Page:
TO THE SEA
Director: Anna Valdez Hanks & Anna Blandford
England, 2011, 14 min
Cast:Bradley Cole, Joanne Adams, Claire Harris, Matthew Blagdon
Crew:Producers: Monika Kocian - Cinematographer: Anna Valdez Hanks - Editor: Anna Blandford, Anna Valdez Hanks
Suffolk Coast. The present. A quiet dawn creeps into a family home. The morning routine is punctured when the father hears a cry for help in the sea. He sees a man struggling in the water, but does nothing as the man slowly drowns. His inability to discuss the death creates a fracture within his family. He must shut out his guilt, with the sound of the sea.
About the director
Anna Valdez Hanks has co-directed three shorts with director Anna Blandford. Their work has developed towards creating a reflexive authorial voice to discuss themes such as ethics, sex and identity.
Anna Blandford is an award winning filmmaker. Her work in experimental short films and digital commercials have screened at festivals and art galleries worldwide, including Tate Britain and the Pushkin Gallery, Moscow. Anna was selected onto the Producers Forum Mentoring Scheme in 2013 as a director. Anna's latest short has secured full financing from the BFI film fund.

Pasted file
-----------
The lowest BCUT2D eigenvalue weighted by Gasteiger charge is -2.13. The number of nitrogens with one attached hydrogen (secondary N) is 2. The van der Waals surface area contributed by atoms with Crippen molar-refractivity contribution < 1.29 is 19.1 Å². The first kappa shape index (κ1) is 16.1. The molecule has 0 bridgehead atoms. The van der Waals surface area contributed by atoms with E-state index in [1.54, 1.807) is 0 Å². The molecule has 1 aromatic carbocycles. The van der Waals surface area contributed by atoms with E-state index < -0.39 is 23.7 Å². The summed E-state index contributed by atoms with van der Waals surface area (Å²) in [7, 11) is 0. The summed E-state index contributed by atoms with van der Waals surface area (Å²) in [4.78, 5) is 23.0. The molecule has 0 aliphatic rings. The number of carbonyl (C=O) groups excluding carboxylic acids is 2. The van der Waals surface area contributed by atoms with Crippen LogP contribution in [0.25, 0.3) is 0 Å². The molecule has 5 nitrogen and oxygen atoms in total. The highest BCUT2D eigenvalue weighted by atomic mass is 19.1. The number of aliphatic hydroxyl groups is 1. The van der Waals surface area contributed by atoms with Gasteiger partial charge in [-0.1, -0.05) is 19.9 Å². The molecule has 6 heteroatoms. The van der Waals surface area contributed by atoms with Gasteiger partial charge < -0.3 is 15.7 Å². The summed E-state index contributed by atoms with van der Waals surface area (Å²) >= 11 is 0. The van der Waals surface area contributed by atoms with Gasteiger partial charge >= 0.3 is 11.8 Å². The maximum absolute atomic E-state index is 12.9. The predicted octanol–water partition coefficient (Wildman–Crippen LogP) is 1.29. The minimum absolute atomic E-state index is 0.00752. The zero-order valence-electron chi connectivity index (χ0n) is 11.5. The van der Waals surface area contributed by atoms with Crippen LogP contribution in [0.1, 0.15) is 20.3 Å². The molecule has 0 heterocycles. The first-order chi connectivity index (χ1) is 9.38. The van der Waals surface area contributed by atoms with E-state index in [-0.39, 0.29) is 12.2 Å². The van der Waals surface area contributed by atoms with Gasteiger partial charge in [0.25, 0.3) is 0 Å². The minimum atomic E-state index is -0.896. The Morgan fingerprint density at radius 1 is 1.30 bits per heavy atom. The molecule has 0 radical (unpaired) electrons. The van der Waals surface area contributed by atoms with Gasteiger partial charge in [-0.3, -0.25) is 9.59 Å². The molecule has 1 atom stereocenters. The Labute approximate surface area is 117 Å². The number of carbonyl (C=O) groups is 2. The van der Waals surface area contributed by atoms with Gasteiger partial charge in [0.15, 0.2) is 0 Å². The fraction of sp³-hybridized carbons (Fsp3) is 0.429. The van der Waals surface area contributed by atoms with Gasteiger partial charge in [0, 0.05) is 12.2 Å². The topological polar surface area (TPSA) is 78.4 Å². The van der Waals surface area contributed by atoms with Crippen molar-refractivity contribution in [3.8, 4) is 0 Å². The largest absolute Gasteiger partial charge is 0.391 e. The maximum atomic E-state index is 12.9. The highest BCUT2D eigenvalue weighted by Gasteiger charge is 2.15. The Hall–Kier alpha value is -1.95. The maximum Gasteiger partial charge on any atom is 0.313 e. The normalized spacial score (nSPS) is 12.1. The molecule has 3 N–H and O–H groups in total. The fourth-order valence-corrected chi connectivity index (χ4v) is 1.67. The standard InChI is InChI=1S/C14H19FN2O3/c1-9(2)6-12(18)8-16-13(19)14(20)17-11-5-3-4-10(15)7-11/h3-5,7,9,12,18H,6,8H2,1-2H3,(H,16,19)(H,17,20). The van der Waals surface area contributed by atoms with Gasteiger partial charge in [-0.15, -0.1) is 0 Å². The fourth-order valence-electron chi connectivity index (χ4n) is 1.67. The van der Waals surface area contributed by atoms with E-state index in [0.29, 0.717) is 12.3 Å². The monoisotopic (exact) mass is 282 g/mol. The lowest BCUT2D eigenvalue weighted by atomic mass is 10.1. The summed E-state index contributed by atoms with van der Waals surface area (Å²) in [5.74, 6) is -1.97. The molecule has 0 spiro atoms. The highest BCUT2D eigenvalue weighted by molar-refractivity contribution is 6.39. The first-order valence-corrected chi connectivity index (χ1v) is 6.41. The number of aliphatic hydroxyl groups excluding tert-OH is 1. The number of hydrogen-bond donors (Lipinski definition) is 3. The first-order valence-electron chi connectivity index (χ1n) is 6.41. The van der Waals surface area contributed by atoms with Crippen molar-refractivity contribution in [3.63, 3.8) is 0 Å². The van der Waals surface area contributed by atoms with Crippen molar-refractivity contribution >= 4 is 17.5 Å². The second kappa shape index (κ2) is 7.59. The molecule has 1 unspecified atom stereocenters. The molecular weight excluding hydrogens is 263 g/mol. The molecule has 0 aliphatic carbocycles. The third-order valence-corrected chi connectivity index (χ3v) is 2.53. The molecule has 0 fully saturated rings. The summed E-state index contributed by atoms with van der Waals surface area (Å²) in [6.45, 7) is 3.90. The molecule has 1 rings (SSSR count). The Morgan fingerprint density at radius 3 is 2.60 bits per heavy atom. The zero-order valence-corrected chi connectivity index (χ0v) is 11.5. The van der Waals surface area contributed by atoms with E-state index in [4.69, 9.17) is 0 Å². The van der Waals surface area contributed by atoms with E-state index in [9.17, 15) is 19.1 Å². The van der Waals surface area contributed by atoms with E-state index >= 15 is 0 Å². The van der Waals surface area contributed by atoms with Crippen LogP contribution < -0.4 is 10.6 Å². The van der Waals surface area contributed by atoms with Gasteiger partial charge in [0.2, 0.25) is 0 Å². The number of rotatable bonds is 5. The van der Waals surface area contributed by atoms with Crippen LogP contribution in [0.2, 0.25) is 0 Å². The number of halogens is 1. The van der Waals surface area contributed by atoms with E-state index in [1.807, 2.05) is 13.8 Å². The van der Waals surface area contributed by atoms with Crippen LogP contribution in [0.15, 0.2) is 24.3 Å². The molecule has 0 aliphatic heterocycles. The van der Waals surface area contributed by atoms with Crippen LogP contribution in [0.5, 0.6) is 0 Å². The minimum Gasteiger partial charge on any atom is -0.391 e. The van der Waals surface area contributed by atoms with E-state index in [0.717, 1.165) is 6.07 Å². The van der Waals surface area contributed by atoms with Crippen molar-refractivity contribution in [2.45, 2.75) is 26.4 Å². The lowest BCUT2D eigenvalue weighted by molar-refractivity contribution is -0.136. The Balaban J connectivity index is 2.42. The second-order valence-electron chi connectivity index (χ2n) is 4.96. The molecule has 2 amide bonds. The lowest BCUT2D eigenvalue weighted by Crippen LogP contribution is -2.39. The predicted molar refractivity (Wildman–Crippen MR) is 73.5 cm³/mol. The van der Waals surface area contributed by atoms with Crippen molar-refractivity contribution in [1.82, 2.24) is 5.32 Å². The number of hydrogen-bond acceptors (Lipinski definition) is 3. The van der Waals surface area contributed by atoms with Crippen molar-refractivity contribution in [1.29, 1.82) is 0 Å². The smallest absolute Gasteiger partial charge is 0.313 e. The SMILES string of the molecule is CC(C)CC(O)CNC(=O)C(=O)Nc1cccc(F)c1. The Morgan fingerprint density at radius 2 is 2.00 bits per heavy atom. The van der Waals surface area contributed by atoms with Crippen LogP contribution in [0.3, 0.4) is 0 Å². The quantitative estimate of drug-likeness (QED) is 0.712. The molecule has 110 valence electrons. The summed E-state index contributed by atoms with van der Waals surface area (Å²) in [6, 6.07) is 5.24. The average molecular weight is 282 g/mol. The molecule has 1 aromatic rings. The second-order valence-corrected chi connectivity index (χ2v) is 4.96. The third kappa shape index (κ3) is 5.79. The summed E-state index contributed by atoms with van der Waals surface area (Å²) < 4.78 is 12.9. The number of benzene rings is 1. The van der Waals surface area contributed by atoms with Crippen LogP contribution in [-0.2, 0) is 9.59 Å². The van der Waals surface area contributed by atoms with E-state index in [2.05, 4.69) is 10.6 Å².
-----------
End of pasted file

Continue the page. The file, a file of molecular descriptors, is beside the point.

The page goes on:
Anna Valdez Hanks & Anna Blandford's filmography
We are inspired by the art of Rauschenberg. By the desire to take the disorderly proliferate material world and find in it, the sublime. Find order. Our eyes no longer notice the objects around us. By drawing attention back to the clutter of our lives, we discover that these objects have an ability to draw attention to themselves, often through kinesis or sound. The family in ‘To The Sea’ exist in a state of constant flux, propelled and compelled by the work ethic. Originally a protestant concept, the work ethic has endured. In the absence of God, it curls up snugly with consumerism to provide a complete system of living. It is good to work, it is good to earn money, it is good to buy things. All three ‘goods’ have become widely accepted into western ideas of morality, despite an absence of any theory that explains why these actions might be ‘good’ in themselves. The combination of the work ethic and our seduction by technology is a powerful anesthetic, numbing the same human interaction that it proliferates. The lives of the family in ‘To The Sea’ transect, but there is no opportunity for significant interaction.